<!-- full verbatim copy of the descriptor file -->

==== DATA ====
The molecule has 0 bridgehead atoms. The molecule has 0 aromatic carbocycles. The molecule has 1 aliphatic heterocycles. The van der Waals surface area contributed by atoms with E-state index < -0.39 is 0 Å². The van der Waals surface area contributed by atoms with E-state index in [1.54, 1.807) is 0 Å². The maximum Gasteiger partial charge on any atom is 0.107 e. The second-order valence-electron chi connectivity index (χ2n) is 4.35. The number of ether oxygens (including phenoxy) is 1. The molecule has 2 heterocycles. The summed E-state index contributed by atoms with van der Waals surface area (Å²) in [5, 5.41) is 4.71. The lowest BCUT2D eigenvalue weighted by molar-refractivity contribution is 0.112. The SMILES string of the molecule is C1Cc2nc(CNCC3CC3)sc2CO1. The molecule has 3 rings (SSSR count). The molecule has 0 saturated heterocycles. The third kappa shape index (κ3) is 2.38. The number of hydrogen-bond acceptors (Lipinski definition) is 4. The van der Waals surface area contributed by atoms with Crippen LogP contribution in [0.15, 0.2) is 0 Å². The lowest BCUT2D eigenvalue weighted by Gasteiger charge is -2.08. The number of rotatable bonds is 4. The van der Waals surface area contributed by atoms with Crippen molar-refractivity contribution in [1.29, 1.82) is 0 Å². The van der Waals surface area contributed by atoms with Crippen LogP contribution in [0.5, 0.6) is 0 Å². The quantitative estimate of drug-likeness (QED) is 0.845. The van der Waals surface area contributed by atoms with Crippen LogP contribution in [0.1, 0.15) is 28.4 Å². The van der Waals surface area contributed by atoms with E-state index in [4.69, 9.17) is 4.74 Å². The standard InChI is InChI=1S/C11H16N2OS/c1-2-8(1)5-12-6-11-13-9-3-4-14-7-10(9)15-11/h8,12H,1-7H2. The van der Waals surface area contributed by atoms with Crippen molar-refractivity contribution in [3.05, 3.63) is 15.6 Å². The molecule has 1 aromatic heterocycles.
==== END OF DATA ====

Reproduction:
The molecule has 0 bridgehead atoms. The molecule has 0 aromatic carbocycles. The molecule has 1 aliphatic heterocycles. The van der Waals surface area contributed by atoms with E-state index < -0.39 is 0 Å². The van der Waals surface area contributed by atoms with E-state index in [1.54, 1.807) is 0 Å². The maximum Gasteiger partial charge on any atom is 0.107 e. The second-order valence-electron chi connectivity index (χ2n) is 4.35. The number of ether oxygens (including phenoxy) is 1. The molecule has 2 heterocycles. The summed E-state index contributed by atoms with van der Waals surface area (Å²) in [5, 5.41) is 4.71. The lowest BCUT2D eigenvalue weighted by molar-refractivity contribution is 0.112. The SMILES string of the molecule is C1Cc2nc(CNCC3CC3)sc2CO1. The molecule has 3 rings (SSSR count). The molecule has 0 saturated heterocycles. The third kappa shape index (κ3) is 2.38. The number of hydrogen-bond acceptors (Lipinski definition) is 4. The van der Waals surface area contributed by atoms with Crippen LogP contribution in [0.15, 0.2) is 0 Å². The lowest BCUT2D eigenvalue weighted by Gasteiger charge is -2.08. The number of rotatable bonds is 4. The van der Waals surface area contributed by atoms with Crippen molar-refractivity contribution in [1.29, 1.82) is 0 Å². The van der Waals surface area contributed by atoms with Crippen LogP contribution in [0.5, 0.6) is 0 Å². The quantitative estimate of drug-likeness (QED) is 0.845. The van der Waals surface area contributed by atoms with Crippen LogP contribution in [0.1, 0.15) is 28.4 Å². The van der Waals surface area contributed by atoms with E-state index in [4.69, 9.17) is 4.74 Å². The standard InChI is InChI=1S/C11H16N2OS/c1-2-8(1)5-12-6-11-13-9-3-4-14-7-10(9)15-11/h8,12H,1-7H2. The van der Waals surface area contributed by atoms with Crippen molar-refractivity contribution in [3.05, 3.63) is 15.6 Å². The molecule has 1 aromatic heterocycles.